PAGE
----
KJV @400 – a story of biblical proportions
2011 marked the 400th anniversary of the King James Bible. Following are some items from the Dunham Bible Museum’s special exhibit for the occasion. The Museum also held a special conference KJV@ 400, whose lectures can be accessed online.
No one in 1611 could have imagined the global importance the English language would have 400 years later – neither King James who authorized the new translation of the Bible into English nor the fifty-four translators themselves. When the King James Version was first published in 1611, there were four million English speaking people, all living on the island nation of Great Britain, at the edge of Europe. Today, 400 years later, English is a global language with two billion English speaking people and seventy nations with English as the majority language. Wherever English speakers have gone on the globe – and into space – they have taken with them the King James Version of the Bible.
English Bibles Before King James
“Truly (good Christian Reader) we never thought from the beginning, that we should need to make a new Translation, nor yet to make of a bad one a good one, … but to make a good one better, or out of many good ones, one principal good one …” Translation to the Reader, Preface to the King James Version
The English Bible translation commissioned by King James was not a totally new translation, but based upon 80 years of English Bible translation, beginning with William Tyndale. Each of the English translations made after Tyndale’s ground-breaking work built upon the preceding translations.
1395, Wycliffite Bible
Medieval scholar John Wycliffe and his followers were the first to translate the entire Bible into English. They translated from the Latin Vulgate, since Greek was virtually unknown in medieval England. Scholars debate the extent Wycliffe’s translation might have influenced William Tyndale 130 years later.
William Tyndale was the first to translate the New Testament into English from the Greek. Tyndale’s execution for heresy in 1536 prevented him completing his translation of the Hebrew Old Testament. Tyndale’s work is foundational to all later English translations. 80% of the King James Version is Tyndale’s translation.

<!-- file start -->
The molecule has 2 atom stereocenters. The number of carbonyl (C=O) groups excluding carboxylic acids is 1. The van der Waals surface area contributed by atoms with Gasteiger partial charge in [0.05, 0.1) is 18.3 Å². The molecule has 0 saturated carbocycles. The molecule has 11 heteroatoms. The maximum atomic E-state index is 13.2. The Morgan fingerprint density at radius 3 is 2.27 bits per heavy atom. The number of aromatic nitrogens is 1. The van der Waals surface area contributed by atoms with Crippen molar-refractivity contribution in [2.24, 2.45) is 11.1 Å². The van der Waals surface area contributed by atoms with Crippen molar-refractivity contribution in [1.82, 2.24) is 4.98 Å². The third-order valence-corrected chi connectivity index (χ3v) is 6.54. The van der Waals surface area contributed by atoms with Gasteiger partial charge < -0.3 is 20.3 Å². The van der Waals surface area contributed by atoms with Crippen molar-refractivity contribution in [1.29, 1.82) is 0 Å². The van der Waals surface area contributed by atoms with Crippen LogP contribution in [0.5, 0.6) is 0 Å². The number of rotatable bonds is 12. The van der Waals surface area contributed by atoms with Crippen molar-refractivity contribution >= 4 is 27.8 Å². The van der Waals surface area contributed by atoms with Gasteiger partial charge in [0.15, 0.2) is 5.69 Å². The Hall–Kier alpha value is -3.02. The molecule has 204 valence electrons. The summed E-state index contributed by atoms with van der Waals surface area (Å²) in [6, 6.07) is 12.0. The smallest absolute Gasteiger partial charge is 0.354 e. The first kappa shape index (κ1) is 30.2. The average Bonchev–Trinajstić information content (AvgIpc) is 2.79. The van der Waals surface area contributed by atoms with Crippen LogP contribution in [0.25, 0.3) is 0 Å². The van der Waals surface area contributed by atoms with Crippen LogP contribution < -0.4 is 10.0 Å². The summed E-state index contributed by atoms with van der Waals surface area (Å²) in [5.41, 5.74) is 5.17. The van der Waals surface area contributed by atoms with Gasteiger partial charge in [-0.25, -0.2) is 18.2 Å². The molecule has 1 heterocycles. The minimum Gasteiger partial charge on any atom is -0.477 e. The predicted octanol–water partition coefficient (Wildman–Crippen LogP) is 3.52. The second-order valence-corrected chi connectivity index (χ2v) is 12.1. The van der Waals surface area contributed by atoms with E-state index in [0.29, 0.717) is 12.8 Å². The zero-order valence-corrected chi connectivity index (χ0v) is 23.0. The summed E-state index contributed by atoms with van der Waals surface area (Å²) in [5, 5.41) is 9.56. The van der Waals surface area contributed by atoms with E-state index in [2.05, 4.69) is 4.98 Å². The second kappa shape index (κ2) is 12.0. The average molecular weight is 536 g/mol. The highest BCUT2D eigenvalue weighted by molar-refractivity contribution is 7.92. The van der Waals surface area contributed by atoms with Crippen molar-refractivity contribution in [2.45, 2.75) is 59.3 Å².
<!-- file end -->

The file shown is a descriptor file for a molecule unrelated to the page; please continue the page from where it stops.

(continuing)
Myles Coverdale printed the first complete English Bible. He used Tyndale’s New Testament translation and translated the Old Testament from German or Latin translations, since he knew no Hebrew. Coverdale’s translation of the psalms continues to be used in the Church of England’s Book of Common Prayer.
1537, Matthew’s Bible
John Rogers published a complete English Bible using Tyndale’s New Testament, Tyndale’s unpublished translation from the Hebrew of the Old Testament from Genesis through II Chronicles. Rogers used Coverdale’s translation for the rest of the Old Testament. Rogers issued the Bible under the pseudonym “Thomas Matthew,” since a Bible connected with Tyndale’s name was not allowed in England. To honor William Tyndale, Rogers had the initials “WT” printed in large letters at the end of the book of Malachi in the Old Testament.
When a copy of this Bible was shown to Henry VIII, he permitted it to go forth among the people. This was the first Bible to circulate freely among the people since the time of John Wycliffe.
1539, The Great Bible
The Great Bible was commissioned by Henry VIII and was the first authorized edition of the Bible in English. This was usually published as a large pulpit Bible to be used in the churches. Miles Coverdale edited the Bible, which is basically a revision of Matthew’s Bible. The scene on the title page shows King Henry VIII giving the Bible to the church leaders, who in turn give it to the people.
1560, Geneva Bible
Translated in Geneva by English exiles from Queen Mary’s England, this Bible was the first English Bible translation from the Hebrew and Greek Scriptures. Though a very popular translation among the people, it was not used in the official services of the Church of England. Its notes and commentary were unacceptable to the government and church officials.
1569, Bishops’ Bible
Matthew Parker, Archbishop of Canterbury under Queen Elizabeth, headed a group of bishops in making this translation for use in church services.